I am not entirely convinced that Roxane Gay is a single entity. I intend to find out at the Tennessee Williams Literary Festival, where she will sit for panels and interviews on both Saturday and Sunday, March 22 and 23
We shouldn’t raise mixed babies
in the South, Kay says as I drive up the crest
of another hill on our way into Kentucky.
The South, where humidity leaves
a sweat mustache, where a truck
with a Confederate flag painted
on the back windshield skitters in front
of us. In its bed, avoiding our eyes,
a boy with blonde hair
split down the middle like a Bible
left open to The Book of Psalms,
his shirtless sunlicked skin
a thin coat for his bones, his clavicles visible.
I want to know who’s driving this raggedy truck.
I want the boy to look at us. I want
to spray paint a black fist over the flag.
I want the truck to find its way
into the ravine. I want to—
stepping on the gas, I pass the truck.
Kay and I turn our heads. The boy smiles
and waves. The man driving doesn’t
turn his head, keeps his eyes on the road. Kay
turns red as she tightens her fingers
into fists. I stare directly at the whites of her eyes.
In sleep, I see
my dead mother naked
on the cooling board.
Stopping the incision,
the mortician turns to me and says Never forget.
I am a boy but know
how flesh stiffens,
how voices keep.
mound of dirt her body makes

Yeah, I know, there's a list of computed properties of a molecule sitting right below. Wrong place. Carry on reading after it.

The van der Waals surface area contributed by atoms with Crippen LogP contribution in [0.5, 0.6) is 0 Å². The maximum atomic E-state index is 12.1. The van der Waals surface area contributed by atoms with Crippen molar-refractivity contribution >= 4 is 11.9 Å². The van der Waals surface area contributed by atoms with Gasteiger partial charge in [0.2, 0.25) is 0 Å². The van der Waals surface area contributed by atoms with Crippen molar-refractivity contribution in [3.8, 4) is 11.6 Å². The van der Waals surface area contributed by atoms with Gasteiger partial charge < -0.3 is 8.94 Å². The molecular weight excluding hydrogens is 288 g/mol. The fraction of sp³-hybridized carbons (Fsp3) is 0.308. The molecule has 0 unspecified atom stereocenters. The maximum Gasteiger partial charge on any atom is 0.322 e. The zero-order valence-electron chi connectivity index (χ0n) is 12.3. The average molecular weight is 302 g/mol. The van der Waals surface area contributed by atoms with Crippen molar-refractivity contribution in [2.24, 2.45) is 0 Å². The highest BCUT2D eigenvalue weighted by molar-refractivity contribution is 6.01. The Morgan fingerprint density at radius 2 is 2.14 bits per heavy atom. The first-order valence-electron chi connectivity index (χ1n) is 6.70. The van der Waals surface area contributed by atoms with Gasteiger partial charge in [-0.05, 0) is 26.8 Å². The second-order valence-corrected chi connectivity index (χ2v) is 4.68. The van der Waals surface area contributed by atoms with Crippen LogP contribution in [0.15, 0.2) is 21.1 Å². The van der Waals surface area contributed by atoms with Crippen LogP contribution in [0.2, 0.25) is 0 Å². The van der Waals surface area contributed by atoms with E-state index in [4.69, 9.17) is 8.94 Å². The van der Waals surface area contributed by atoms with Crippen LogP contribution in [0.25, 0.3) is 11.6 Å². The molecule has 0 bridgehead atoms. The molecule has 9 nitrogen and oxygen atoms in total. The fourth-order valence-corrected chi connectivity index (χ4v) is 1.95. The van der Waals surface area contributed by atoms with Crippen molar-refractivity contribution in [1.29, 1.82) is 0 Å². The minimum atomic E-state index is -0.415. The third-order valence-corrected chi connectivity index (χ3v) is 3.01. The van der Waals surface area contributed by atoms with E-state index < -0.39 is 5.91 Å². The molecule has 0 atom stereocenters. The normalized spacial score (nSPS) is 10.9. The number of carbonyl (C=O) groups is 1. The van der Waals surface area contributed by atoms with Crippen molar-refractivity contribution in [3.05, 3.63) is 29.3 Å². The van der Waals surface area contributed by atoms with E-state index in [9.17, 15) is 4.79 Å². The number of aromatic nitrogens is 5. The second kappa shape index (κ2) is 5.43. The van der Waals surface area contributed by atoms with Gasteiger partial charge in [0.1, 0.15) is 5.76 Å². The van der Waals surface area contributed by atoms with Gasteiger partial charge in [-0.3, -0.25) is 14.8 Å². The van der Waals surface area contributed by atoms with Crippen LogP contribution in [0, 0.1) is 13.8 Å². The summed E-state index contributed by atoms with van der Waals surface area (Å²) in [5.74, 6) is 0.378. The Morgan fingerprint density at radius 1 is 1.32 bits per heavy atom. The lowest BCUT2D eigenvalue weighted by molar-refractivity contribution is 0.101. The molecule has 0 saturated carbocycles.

sleep to reach
sleep to reach
sleep to reach
Cemetery hills, red maple, red
dogwood, red bud tree, weeping cherry.
We’re gas poured then burned to smoke.
Her breasts, why do I remember?
Men in white ripped the blouse from her chest.
if the sound of the wind
if I don’t smile at the Pacific
if I become a stone
I wore a choke-chain for years,
hoping she would pull.
Jesus and myself high above it all. God nowhere
like Mother. God nowhere
the day she died, the day Jesus died. Her here
but gone. God nameless. Her not Mama or Debbie,
nameless. Now her headstone.
Her name written there. I read it aloud.
She won’t answer.
It’s Mother’s Day, the air thick. I want to believe
it is wet from her spit, from her mouth yelling my name.
When I was born, she called me Baby. The night
before she died, she said: Goodnight baby.
She could read stones like faces.
She died at 34.
What used to be flakes off like dry skin.
There was a time when there was no difference
between dandelions and daisies,
red and blue blood vessels,
crucifix and t.
only milk and roaches
not my body
red milk and waiting water.
Douglas Manuel received a BA in Creative Writing from Arizona State University and an MFA from Butler University where he was managing editor of Booth a Journal. He is currently a Dornsife Fellow at the University of Southern California where he is pursuing a PhD in Literature and Creative Writing. His work has appeared or is forthcoming in North American Review, The Chattahoochee Review, Many Mountains Moving, Thoughtsmith, and Punchnel’s.3